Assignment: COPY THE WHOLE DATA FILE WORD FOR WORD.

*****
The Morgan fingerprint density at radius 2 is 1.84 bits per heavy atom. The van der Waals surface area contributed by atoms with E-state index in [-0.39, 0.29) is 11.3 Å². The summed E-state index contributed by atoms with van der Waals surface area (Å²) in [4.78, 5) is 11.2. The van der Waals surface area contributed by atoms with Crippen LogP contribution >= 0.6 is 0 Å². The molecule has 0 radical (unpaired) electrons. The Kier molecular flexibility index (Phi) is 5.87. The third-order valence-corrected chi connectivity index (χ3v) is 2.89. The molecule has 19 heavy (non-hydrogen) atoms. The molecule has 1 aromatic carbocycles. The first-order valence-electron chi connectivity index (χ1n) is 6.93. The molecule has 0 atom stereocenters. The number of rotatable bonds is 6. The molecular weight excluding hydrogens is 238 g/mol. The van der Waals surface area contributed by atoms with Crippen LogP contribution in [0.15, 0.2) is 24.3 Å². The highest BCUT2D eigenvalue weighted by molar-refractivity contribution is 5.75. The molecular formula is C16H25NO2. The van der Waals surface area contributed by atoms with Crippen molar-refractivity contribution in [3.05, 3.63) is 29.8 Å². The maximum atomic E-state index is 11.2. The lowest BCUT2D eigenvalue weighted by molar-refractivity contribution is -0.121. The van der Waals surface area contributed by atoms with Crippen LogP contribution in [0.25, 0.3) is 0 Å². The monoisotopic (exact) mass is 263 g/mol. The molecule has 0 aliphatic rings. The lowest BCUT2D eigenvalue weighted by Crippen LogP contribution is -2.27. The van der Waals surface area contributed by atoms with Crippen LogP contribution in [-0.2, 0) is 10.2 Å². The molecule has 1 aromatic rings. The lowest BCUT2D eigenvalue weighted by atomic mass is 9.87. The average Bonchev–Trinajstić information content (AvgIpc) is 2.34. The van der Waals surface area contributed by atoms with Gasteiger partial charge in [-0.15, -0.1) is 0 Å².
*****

The Morgan fingerprint density at radius 2 is 1.84 bits per heavy atom. The van der Waals surface area contributed by atoms with E-state index in [-0.39, 0.29) is 11.3 Å². The summed E-state index contributed by atoms with van der Waals surface area (Å²) in [4.78, 5) is 11.2. The van der Waals surface area contributed by atoms with Crippen LogP contribution >= 0.6 is 0 Å². The molecule has 0 radical (unpaired) electrons. The Kier molecular flexibility index (Phi) is 5.87. The third-order valence-corrected chi connectivity index (χ3v) is 2.89. The molecule has 19 heavy (non-hydrogen) atoms. The molecule has 1 aromatic carbocycles. The first-order valence-electron chi connectivity index (χ1n) is 6.93. The molecule has 0 atom stereocenters. The number of rotatable bonds is 6. The molecular weight excluding hydrogens is 238 g/mol. The van der Waals surface area contributed by atoms with Crippen LogP contribution in [0.15, 0.2) is 24.3 Å². The highest BCUT2D eigenvalue weighted by molar-refractivity contribution is 5.75. The molecular formula is C16H25NO2. The van der Waals surface area contributed by atoms with Crippen molar-refractivity contribution in [3.05, 3.63) is 29.8 Å². The maximum atomic E-state index is 11.2. The lowest BCUT2D eigenvalue weighted by molar-refractivity contribution is -0.121. The van der Waals surface area contributed by atoms with Crippen LogP contribution in [0.25, 0.3) is 0 Å². The monoisotopic (exact) mass is 263 g/mol. The molecule has 0 aliphatic rings. The lowest BCUT2D eigenvalue weighted by Crippen LogP contribution is -2.27. The van der Waals surface area contributed by atoms with Crippen LogP contribution in [-0.2, 0) is 10.2 Å². The molecule has 1 aromatic rings. The lowest BCUT2D eigenvalue weighted by atomic mass is 9.87. The average Bonchev–Trinajstić information content (AvgIpc) is 2.34. The van der Waals surface area contributed by atoms with Gasteiger partial charge in [-0.15, -0.1) is 0 Å².